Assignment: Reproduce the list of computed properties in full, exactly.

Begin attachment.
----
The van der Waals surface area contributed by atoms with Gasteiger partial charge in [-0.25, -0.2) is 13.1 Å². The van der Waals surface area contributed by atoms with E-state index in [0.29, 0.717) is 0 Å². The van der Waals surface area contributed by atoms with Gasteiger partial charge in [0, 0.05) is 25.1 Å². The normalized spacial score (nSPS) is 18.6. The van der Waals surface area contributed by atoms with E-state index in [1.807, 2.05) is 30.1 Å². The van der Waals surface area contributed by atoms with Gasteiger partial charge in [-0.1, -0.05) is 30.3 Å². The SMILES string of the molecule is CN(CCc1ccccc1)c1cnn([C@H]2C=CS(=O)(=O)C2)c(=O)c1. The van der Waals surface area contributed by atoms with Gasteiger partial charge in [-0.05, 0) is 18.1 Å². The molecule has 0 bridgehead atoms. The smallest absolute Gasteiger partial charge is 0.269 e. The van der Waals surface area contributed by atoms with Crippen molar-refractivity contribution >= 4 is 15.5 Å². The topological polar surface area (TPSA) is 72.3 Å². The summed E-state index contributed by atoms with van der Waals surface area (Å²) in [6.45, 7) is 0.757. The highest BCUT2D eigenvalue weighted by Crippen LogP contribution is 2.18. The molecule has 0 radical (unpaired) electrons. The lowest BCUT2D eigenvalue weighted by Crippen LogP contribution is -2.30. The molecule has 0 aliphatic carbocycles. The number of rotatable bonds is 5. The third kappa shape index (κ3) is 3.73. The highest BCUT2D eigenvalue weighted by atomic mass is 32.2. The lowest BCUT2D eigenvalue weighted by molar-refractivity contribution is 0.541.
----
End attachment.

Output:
The van der Waals surface area contributed by atoms with Gasteiger partial charge in [-0.25, -0.2) is 13.1 Å². The van der Waals surface area contributed by atoms with E-state index in [0.29, 0.717) is 0 Å². The van der Waals surface area contributed by atoms with Gasteiger partial charge in [0, 0.05) is 25.1 Å². The normalized spacial score (nSPS) is 18.6. The van der Waals surface area contributed by atoms with E-state index in [1.807, 2.05) is 30.1 Å². The van der Waals surface area contributed by atoms with Gasteiger partial charge in [-0.1, -0.05) is 30.3 Å². The SMILES string of the molecule is CN(CCc1ccccc1)c1cnn([C@H]2C=CS(=O)(=O)C2)c(=O)c1. The van der Waals surface area contributed by atoms with Gasteiger partial charge in [-0.05, 0) is 18.1 Å². The molecule has 0 bridgehead atoms. The smallest absolute Gasteiger partial charge is 0.269 e. The van der Waals surface area contributed by atoms with Crippen molar-refractivity contribution >= 4 is 15.5 Å². The topological polar surface area (TPSA) is 72.3 Å². The summed E-state index contributed by atoms with van der Waals surface area (Å²) in [6.45, 7) is 0.757. The highest BCUT2D eigenvalue weighted by Crippen LogP contribution is 2.18. The molecule has 0 radical (unpaired) electrons. The lowest BCUT2D eigenvalue weighted by Crippen LogP contribution is -2.30. The molecule has 0 aliphatic carbocycles. The number of rotatable bonds is 5. The third kappa shape index (κ3) is 3.73. The highest BCUT2D eigenvalue weighted by atomic mass is 32.2. The lowest BCUT2D eigenvalue weighted by molar-refractivity contribution is 0.541.